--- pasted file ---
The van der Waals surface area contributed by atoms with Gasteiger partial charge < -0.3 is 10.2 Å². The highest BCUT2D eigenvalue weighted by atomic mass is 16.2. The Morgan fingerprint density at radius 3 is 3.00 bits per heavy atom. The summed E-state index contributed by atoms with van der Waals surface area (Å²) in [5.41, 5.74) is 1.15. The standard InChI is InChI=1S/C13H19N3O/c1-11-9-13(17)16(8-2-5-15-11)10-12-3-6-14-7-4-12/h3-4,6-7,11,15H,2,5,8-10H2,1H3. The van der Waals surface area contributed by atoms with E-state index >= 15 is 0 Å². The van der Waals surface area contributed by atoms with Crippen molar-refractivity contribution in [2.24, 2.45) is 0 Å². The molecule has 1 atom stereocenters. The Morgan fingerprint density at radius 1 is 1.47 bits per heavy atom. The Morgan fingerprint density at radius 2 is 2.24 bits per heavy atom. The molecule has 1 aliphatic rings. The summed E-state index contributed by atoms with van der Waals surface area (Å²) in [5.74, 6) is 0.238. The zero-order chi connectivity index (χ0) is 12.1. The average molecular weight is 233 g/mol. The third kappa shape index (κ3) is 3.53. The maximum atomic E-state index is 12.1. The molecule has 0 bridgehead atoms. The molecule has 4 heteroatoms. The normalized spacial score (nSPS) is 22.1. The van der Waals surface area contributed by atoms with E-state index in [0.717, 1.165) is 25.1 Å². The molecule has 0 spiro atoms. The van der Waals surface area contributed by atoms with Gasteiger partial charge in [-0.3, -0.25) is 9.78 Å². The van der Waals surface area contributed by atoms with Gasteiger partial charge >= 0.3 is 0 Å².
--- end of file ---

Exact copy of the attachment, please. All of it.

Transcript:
The van der Waals surface area contributed by atoms with Gasteiger partial charge < -0.3 is 10.2 Å². The highest BCUT2D eigenvalue weighted by atomic mass is 16.2. The Morgan fingerprint density at radius 3 is 3.00 bits per heavy atom. The summed E-state index contributed by atoms with van der Waals surface area (Å²) in [5.41, 5.74) is 1.15. The standard InChI is InChI=1S/C13H19N3O/c1-11-9-13(17)16(8-2-5-15-11)10-12-3-6-14-7-4-12/h3-4,6-7,11,15H,2,5,8-10H2,1H3. The van der Waals surface area contributed by atoms with E-state index >= 15 is 0 Å². The van der Waals surface area contributed by atoms with Crippen molar-refractivity contribution in [2.24, 2.45) is 0 Å². The molecule has 1 atom stereocenters. The Morgan fingerprint density at radius 1 is 1.47 bits per heavy atom. The Morgan fingerprint density at radius 2 is 2.24 bits per heavy atom. The molecule has 1 aliphatic rings. The summed E-state index contributed by atoms with van der Waals surface area (Å²) in [5.74, 6) is 0.238. The zero-order chi connectivity index (χ0) is 12.1. The average molecular weight is 233 g/mol. The third kappa shape index (κ3) is 3.53. The maximum atomic E-state index is 12.1. The molecule has 0 bridgehead atoms. The molecule has 4 heteroatoms. The normalized spacial score (nSPS) is 22.1. The van der Waals surface area contributed by atoms with E-state index in [0.717, 1.165) is 25.1 Å². The molecule has 0 spiro atoms. The van der Waals surface area contributed by atoms with Gasteiger partial charge in [-0.3, -0.25) is 9.78 Å². The van der Waals surface area contributed by atoms with Gasteiger partial charge >= 0.3 is 0 Å².